The Yearbook gives August of 1962 for the launch of KLVL-FM , 92.5 mc, in Pasadena, but the station never appeared in either the Chronicle or Post listings any time during the month, nor were there any stories about the station. It first appeared in Chronicle listings on September 7 showing that it was simulcasting the programming of KLVL-AM. By a year later, the programming was listed in the Post as ‘Latin American Popular Music.’
The station was sold in 1969 to Sudbrink and became KFMY-FM with a transmitter atop the Pasadena State Bank and only a few hunded watts of power. Due to complaints by KFMK, the calls were changed to KYED-FM, pronounced 'keyed;' they played oldies and big band music. Then the station was sold again and became KYND, “Kind 92,” boosted power to 100, 000 watts allowing coverage of the entire Houston area and carried the beautiful music syndicated format of Stereo Radio Productions, or SRP, from Jim Schulke and Phil Stout. This format was popularly known as the Schulke format, although Jim Schulke was the sales part of the team and Phil Stout did the programming. KYND became a ratings leader in Houston for a dozen years, forcing KXYZ-AM to drop beautiful music programming, before being defeated in the ratings wars itself by KODA-FM in late 1981. It flipped to 93Q, KKBQ-FM in late 1982 with John Lander and the Q Morning Zoo and played Contemporary Hit Music. It had moved to 92.9 MHz in late 1982, prior to the format flip. Those call letters are still used, although the station flipped to Country music in the fall of 1991.
Broadcasting Yearbook for 1979 showed my home town of Lake Jackson got am FM station in April, 1963 but like many dates in the Yearbook that was false. An application was filed in April, 1962, by a company called Texas Audio Electronics for an FM station in Lake Jackson to operate on 92.3 megacycles with 3.65 kilowatts from a 192' tower. Texas Audio Electronics was composed of Jim Hairgrove and his other investors in the partnership that owned KBRZ, Freeport. There must have been a modified application filed along the way which was missed by Broadcasting or the OCR software because TAE was granted a construction permit for an FM to operate on 107.3 mc, channel 297, with 28 kilowatts from a 180' antenna on January 20, 1964. The estimated cost to build the new station was $21,874, the anticipated operating cost for the first year was $34,000 and revenues of $25,000 were projected. The call letters KLJT-FM were assigned February 10, 1964. When the FM station was sold in February, 1969, Broadcasting magazine stated it had been put on the air in May, 1964. The earliest mention of the station I can find in the available issues of the Brazosport Facts online appeared on Friday, May 29, 1964. In a story about the dedication of a new youth baseball field it was mentioned the facility was located behind the radio station. I have found no more definite date for the actual start of broadcasting and Broadcasting did not report the granting of a license for the station until September 2, 1964. KLJT-FM's original studios were just 3 long blocks from my home, on Willow Drive at the old Angleton-Clute Road, in a building that now houses the Brazosport Board of Realtors. It was a small building with the transmitter and antenna right outside the back door. An SCA permit was granted to Texas Audio Electronics in August, 1965, and a background music service called Musiplex was launched.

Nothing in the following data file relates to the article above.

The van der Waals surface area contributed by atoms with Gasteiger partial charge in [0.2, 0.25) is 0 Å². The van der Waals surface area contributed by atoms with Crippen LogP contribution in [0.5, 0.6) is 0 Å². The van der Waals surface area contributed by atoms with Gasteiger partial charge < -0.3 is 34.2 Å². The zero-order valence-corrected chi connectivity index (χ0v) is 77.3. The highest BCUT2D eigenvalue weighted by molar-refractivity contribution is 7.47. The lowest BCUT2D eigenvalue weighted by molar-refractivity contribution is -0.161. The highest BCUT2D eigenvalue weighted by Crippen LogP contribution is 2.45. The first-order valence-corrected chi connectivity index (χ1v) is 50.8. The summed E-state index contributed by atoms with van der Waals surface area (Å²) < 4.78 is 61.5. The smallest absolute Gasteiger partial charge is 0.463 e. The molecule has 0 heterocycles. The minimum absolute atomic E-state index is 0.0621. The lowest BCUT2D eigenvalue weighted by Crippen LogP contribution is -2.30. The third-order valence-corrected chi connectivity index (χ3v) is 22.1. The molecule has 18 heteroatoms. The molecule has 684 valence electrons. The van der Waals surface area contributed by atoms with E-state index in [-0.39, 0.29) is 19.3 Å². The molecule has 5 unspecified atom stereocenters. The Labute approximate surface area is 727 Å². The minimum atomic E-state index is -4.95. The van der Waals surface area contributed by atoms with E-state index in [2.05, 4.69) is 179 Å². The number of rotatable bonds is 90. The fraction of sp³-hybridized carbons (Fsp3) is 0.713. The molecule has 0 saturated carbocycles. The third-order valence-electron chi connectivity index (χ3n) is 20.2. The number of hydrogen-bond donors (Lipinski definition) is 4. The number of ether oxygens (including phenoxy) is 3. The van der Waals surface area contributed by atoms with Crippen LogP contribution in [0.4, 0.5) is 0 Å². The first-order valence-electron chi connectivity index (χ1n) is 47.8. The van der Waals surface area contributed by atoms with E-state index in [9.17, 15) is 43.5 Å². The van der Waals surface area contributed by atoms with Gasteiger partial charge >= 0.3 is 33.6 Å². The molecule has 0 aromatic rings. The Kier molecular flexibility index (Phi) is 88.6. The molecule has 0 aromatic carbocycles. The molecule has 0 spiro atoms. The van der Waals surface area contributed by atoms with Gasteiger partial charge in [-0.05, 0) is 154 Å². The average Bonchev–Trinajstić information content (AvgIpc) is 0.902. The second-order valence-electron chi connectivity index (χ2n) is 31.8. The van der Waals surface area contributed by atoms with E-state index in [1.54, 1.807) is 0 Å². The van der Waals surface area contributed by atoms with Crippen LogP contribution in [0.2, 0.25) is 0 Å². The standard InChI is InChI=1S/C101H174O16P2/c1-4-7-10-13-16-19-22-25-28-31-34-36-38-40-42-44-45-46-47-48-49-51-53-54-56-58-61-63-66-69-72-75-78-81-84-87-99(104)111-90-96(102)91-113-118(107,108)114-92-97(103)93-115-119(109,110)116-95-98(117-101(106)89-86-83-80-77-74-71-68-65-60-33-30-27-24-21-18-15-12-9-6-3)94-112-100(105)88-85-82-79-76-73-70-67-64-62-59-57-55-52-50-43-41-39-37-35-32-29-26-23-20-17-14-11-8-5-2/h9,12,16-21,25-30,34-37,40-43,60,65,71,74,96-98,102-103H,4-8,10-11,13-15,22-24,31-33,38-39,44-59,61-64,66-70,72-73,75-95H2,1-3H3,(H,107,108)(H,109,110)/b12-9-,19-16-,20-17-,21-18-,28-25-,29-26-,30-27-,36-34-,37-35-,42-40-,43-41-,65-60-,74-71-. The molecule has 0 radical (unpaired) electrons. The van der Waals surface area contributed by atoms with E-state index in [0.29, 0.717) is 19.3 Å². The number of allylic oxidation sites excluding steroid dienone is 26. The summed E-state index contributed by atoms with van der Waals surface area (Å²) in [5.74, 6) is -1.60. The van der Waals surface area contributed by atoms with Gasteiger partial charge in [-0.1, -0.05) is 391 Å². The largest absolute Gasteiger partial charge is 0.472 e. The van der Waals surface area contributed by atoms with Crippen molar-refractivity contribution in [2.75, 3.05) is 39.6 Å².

Hairgrove died in April, 1967, while serving his first term as a State Representative from Brazosport in Austin. In February of 1969, his widow sold both KLJT-FM, Lake Jackson, and KBRZ, Freeport, to Wayne Marcy and George A. Mayoral, doing business as Summit Broadcasting. Marcy was a sales representative for radio equipment in Houston and Mayoral, of New Orleans, had radio and TV properties in Louisiana and Puerto Rico. The sale took effect on Saturday, July 19, 1969.